Rare toys offer playful insight into NZ's past

By Steve Deane

Auction of post 1940s, mainly locally made playthings a history lesson for young at heart.

Hamish Coney says toys like these Fun Ho! pieces have stood the test of time.
Hamish Coney says toys like these Fun Ho! pieces have stood the test of time.

A collection of rare toys that will go under the auctioneer's hammer tomorrow provides a novel insight into New Zealand's history.

The Kiwi-made toys from the Maryanne Wealleans Collection, on display at Art + Object in Newton, include a Fun Ho! cap gun, Parro-Toy farmyard animals and toy soldiers, Hercules tractors and bulldozers and even hand-knitted golliwogs.

"[The collection] talks to New Zealand history, it is not just about toys," Art + Object managing director Hamish Coney said. "It is all part of a growing trend of New Zealanders collecting New Zealand history."

While toys such as golliwogs were now considered to be culturally insensitive they were commonplace in New Zealand throughout much of last century, Mr Coney said.

Many of the auction items were the result of Kiwis setting up small scale backyard operations where they produced replicas of toys brought into the country by American soldiers stationed here during World War II.

"Inventive and entrepreneurial New Zealanders would set up little factories - small, backyard fabrication factories - the New Zealand way," Mr Coney said.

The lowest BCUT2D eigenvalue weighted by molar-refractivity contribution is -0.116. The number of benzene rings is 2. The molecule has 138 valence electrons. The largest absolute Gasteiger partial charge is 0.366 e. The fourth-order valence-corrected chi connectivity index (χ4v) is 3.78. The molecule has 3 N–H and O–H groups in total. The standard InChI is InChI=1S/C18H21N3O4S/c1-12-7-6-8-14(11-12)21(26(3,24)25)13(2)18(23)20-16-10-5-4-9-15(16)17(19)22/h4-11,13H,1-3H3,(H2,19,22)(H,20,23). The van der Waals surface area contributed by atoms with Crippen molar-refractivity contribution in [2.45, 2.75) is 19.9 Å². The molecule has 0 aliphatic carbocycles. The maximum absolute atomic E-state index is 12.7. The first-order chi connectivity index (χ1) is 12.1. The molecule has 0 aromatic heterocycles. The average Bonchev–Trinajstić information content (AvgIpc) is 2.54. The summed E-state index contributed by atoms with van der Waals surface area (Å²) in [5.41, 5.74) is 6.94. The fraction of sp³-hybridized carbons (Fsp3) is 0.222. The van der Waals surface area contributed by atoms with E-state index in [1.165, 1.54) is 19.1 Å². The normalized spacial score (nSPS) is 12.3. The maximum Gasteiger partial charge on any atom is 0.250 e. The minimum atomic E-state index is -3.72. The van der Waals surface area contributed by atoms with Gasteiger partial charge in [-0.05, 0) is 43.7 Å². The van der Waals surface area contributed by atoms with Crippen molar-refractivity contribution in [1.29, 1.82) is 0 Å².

Many of the pieces were surprisingly intricate and had stood the test of time. The display would appeal to dedicated collectors rather than people hoping to pick up bargains for their children.

"It's the best assemblage we've ever presented of New Zealand toys," Mr Coney said.

"These date to the 1940s. It's the rarest of the rare to ... have them all together.

"They have a charm and simplicity that many recognise. These toys have the patina from doing the hard yards in the sandpits and schoolyards of the nation. They speak to the concerns of the times with lots of tractors, trucks, trains and motorcycles being very popular."

International toys complemented the locally produced items. Highlights included a German Lehman Brothers Masyama - a geisha being pulled along in a hand cart by a coolie, with a guide of $1500-$2500 - and a Sooty handpuppet from the BBC children's television series, tipped to sell between $1000 and $1500.

Rare toys auction

Tomorrow, 5pm
3 Abbey St, Newton, Auckland
View the toys online at www.artandobject.co.nz

- NZ Herald

© Copyright 2014, APN New Zealand Limited

Assembled by: (static) on production bpcf04 at 26 Dec 2014 13:42:56 Processing Time: 360ms